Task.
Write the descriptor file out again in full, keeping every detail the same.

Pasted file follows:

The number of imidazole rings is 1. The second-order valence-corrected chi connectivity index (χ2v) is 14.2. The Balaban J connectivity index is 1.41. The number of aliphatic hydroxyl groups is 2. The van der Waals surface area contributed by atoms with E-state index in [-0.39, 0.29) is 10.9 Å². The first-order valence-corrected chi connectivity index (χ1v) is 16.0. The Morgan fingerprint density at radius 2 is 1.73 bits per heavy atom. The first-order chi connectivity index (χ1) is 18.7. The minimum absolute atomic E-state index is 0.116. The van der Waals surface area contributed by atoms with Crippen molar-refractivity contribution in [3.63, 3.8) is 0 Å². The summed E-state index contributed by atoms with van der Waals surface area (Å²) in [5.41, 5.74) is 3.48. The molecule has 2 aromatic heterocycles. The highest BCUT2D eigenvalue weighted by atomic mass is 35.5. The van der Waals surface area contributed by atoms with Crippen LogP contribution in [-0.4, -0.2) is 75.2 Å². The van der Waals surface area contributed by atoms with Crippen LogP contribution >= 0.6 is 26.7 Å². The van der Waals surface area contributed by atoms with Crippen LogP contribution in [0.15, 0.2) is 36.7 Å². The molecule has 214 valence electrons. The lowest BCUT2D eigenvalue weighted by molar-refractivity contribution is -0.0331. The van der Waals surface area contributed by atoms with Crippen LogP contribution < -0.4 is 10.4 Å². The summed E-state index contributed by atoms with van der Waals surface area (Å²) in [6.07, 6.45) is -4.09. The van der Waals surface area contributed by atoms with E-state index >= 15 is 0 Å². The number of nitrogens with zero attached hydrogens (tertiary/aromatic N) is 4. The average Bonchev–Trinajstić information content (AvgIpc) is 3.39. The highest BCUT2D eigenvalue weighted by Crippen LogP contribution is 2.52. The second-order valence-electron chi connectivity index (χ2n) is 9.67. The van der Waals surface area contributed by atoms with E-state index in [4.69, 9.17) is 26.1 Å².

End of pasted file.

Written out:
The number of imidazole rings is 1. The second-order valence-corrected chi connectivity index (χ2v) is 14.2. The Balaban J connectivity index is 1.41. The number of aliphatic hydroxyl groups is 2. The van der Waals surface area contributed by atoms with E-state index in [-0.39, 0.29) is 10.9 Å². The first-order valence-corrected chi connectivity index (χ1v) is 16.0. The Morgan fingerprint density at radius 2 is 1.73 bits per heavy atom. The first-order chi connectivity index (χ1) is 18.7. The minimum absolute atomic E-state index is 0.116. The van der Waals surface area contributed by atoms with Crippen molar-refractivity contribution in [3.63, 3.8) is 0 Å². The summed E-state index contributed by atoms with van der Waals surface area (Å²) in [5.41, 5.74) is 3.48. The molecule has 2 aromatic heterocycles. The highest BCUT2D eigenvalue weighted by atomic mass is 35.5. The van der Waals surface area contributed by atoms with Crippen LogP contribution in [-0.4, -0.2) is 75.2 Å². The van der Waals surface area contributed by atoms with Crippen LogP contribution >= 0.6 is 26.7 Å². The van der Waals surface area contributed by atoms with Crippen LogP contribution in [0.15, 0.2) is 36.7 Å². The molecule has 214 valence electrons. The lowest BCUT2D eigenvalue weighted by molar-refractivity contribution is -0.0331. The van der Waals surface area contributed by atoms with Crippen LogP contribution < -0.4 is 10.4 Å². The summed E-state index contributed by atoms with van der Waals surface area (Å²) in [6.07, 6.45) is -4.09. The van der Waals surface area contributed by atoms with E-state index >= 15 is 0 Å². The number of nitrogens with zero attached hydrogens (tertiary/aromatic N) is 4. The average Bonchev–Trinajstić information content (AvgIpc) is 3.39. The highest BCUT2D eigenvalue weighted by Crippen LogP contribution is 2.52. The second-order valence-electron chi connectivity index (χ2n) is 9.67. The van der Waals surface area contributed by atoms with E-state index in [4.69, 9.17) is 26.1 Å².